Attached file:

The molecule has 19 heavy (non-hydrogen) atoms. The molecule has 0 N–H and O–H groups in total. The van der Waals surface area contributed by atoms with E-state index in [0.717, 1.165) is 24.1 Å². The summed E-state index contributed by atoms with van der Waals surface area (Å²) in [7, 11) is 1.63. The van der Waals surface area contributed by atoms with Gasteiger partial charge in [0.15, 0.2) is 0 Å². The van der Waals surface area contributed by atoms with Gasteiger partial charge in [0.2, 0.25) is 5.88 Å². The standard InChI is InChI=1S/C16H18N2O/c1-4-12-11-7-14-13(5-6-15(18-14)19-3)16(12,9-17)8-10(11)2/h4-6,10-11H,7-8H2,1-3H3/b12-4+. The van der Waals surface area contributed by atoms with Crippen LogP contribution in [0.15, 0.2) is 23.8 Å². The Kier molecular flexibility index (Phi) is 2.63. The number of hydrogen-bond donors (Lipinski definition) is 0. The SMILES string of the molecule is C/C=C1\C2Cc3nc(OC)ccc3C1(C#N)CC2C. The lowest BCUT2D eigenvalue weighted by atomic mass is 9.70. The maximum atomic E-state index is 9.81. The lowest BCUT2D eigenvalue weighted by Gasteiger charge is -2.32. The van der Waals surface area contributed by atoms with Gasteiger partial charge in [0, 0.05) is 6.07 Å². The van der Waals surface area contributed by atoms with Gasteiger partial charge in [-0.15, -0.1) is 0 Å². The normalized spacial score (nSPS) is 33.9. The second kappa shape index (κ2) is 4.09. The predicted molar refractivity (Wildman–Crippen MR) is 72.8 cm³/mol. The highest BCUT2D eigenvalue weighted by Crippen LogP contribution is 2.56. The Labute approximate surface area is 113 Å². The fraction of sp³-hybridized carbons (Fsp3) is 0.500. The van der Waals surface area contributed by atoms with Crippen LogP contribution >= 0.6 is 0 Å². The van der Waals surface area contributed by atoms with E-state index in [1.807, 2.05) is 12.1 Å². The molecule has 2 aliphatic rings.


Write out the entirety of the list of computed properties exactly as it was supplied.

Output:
The molecule has 19 heavy (non-hydrogen) atoms. The molecule has 0 N–H and O–H groups in total. The van der Waals surface area contributed by atoms with E-state index in [0.717, 1.165) is 24.1 Å². The summed E-state index contributed by atoms with van der Waals surface area (Å²) in [7, 11) is 1.63. The van der Waals surface area contributed by atoms with Gasteiger partial charge in [0.15, 0.2) is 0 Å². The van der Waals surface area contributed by atoms with Gasteiger partial charge in [0.2, 0.25) is 5.88 Å². The standard InChI is InChI=1S/C16H18N2O/c1-4-12-11-7-14-13(5-6-15(18-14)19-3)16(12,9-17)8-10(11)2/h4-6,10-11H,7-8H2,1-3H3/b12-4+. The van der Waals surface area contributed by atoms with Crippen LogP contribution in [0.15, 0.2) is 23.8 Å². The Kier molecular flexibility index (Phi) is 2.63. The number of hydrogen-bond donors (Lipinski definition) is 0. The SMILES string of the molecule is C/C=C1\C2Cc3nc(OC)ccc3C1(C#N)CC2C. The lowest BCUT2D eigenvalue weighted by atomic mass is 9.70. The maximum atomic E-state index is 9.81. The lowest BCUT2D eigenvalue weighted by Gasteiger charge is -2.32. The van der Waals surface area contributed by atoms with Gasteiger partial charge in [0, 0.05) is 6.07 Å². The van der Waals surface area contributed by atoms with Gasteiger partial charge in [-0.15, -0.1) is 0 Å². The normalized spacial score (nSPS) is 33.9. The second kappa shape index (κ2) is 4.09. The predicted molar refractivity (Wildman–Crippen MR) is 72.8 cm³/mol. The highest BCUT2D eigenvalue weighted by Crippen LogP contribution is 2.56. The Labute approximate surface area is 113 Å². The fraction of sp³-hybridized carbons (Fsp3) is 0.500. The van der Waals surface area contributed by atoms with Crippen LogP contribution >= 0.6 is 0 Å². The van der Waals surface area contributed by atoms with E-state index in [1.807, 2.05) is 12.1 Å². The molecule has 2 aliphatic rings.